In order to better adapt with the ever-changing world of media and technology, the Fairfield administration has made some adjustments to its course offerings as a means of providing students with additional opportunities to study today’s digital culture.

The College of Arts and Science is now home to two new majors, one being digital journalism, which lies in the English Department, and the other public relations, which falls in the Department of Communication.

For Dr. David Gudelunas, associate dean of the College of Arts and Sciences and associate professor of communication, the development of these two new majors is important because “the world of media and communication is changing very quickly.”  “We know that in order for our students to be prepared when they leave Fairfield, we need to be constantly innovative with our curriculum,” he continued.

The new digital journalism and public relations majors will offer students a variety of courses to take, internship opportunities and research experiences.

In the digital journalism major, students will take classes such as news writing, digital journalism and big data storytelling, while those who take the public relations major can expect classes such as mass media and society, persuasion and argument and advocacy.

Assistant Professor of English Tommy Xie commented on one of the digital journalism major’s newest course additions, big data storytelling, and its significance to the profession: “With the unprecedented amount of data available to the public nowadays, an ocean of stories are buried there. Without journalists who have the skills to dig them out, those important stories would be buried forever.”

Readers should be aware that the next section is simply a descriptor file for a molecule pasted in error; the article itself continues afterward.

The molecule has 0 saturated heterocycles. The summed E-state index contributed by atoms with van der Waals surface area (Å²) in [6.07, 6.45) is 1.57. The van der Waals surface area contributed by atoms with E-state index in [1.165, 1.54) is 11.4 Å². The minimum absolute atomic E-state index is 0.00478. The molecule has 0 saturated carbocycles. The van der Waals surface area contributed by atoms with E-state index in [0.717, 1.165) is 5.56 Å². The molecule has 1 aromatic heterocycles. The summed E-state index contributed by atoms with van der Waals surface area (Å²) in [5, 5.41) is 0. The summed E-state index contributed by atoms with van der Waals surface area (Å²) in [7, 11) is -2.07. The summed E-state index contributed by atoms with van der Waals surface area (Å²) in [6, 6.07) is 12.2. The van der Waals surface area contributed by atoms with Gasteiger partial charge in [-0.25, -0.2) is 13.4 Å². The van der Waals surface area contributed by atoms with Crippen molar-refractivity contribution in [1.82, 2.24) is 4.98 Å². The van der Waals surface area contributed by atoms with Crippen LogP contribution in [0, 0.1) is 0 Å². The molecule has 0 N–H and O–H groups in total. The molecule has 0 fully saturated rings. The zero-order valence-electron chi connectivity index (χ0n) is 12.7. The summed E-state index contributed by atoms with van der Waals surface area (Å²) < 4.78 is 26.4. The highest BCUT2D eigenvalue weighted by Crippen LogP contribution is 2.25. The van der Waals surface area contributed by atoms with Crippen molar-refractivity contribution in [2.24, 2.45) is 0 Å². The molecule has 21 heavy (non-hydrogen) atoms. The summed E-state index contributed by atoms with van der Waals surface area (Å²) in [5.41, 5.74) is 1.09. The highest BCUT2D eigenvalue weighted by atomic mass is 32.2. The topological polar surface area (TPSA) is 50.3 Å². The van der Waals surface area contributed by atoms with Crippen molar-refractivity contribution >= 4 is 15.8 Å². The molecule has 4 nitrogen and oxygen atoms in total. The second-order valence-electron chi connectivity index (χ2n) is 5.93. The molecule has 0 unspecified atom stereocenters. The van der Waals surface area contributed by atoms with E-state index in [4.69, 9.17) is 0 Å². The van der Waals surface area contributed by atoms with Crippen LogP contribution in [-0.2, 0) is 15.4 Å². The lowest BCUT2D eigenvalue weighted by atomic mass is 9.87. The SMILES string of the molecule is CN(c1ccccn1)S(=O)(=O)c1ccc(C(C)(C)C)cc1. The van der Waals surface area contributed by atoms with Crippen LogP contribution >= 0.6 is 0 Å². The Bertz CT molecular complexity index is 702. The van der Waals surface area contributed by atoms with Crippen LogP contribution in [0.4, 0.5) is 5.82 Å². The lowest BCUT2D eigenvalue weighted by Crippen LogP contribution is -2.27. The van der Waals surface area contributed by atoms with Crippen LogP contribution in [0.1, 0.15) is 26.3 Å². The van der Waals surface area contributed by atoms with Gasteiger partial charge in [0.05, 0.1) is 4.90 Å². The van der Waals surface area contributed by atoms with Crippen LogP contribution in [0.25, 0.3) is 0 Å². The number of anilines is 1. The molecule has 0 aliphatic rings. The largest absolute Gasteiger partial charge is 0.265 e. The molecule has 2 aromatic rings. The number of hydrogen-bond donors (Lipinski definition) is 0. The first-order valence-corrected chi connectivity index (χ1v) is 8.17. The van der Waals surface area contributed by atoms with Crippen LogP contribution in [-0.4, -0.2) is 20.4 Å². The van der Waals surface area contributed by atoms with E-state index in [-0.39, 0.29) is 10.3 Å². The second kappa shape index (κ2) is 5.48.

Having varied skill sets appears to be a common theme in both new majors, and is an attraction to students both new and near graduation.

Senior Amanda Healey commented on the new digital journalism major’s interdisciplinary components: “I think it’s a very interesting decision and it shows how Fairfield is really trying to keep up with today’s demand of new media in the digital age as well as intersect with film and communications.”

According to Gudelunas, “Both of these new majors complement our already strong existing majors in film, television and media arts, as well as communication, that are extremely popular with students.” He expects students to gravitate towards these new majors, as they give students the opportunity to explore media and technology, as well as their impact on our world today.

Gudelunas added that both majors were created as a response to the strong student demand for a major geared more specifically to their desired field of study.

Had Healey had the opportunity to explore the major as a freshman, she said she would have considered it. Healey came to Fairfield as a film major, then changed to undeclared before settling as a communications major with a minor in journalism. Therefore, had the major been developed earlier, Healey said that she would have given thought to declaring it given that it incorporates all the departments she is interested in.

Those students interested in pursuing a major in either digital journalism or public relations can visit the major of their choice’s website, or contact David Gudelunas for more information.

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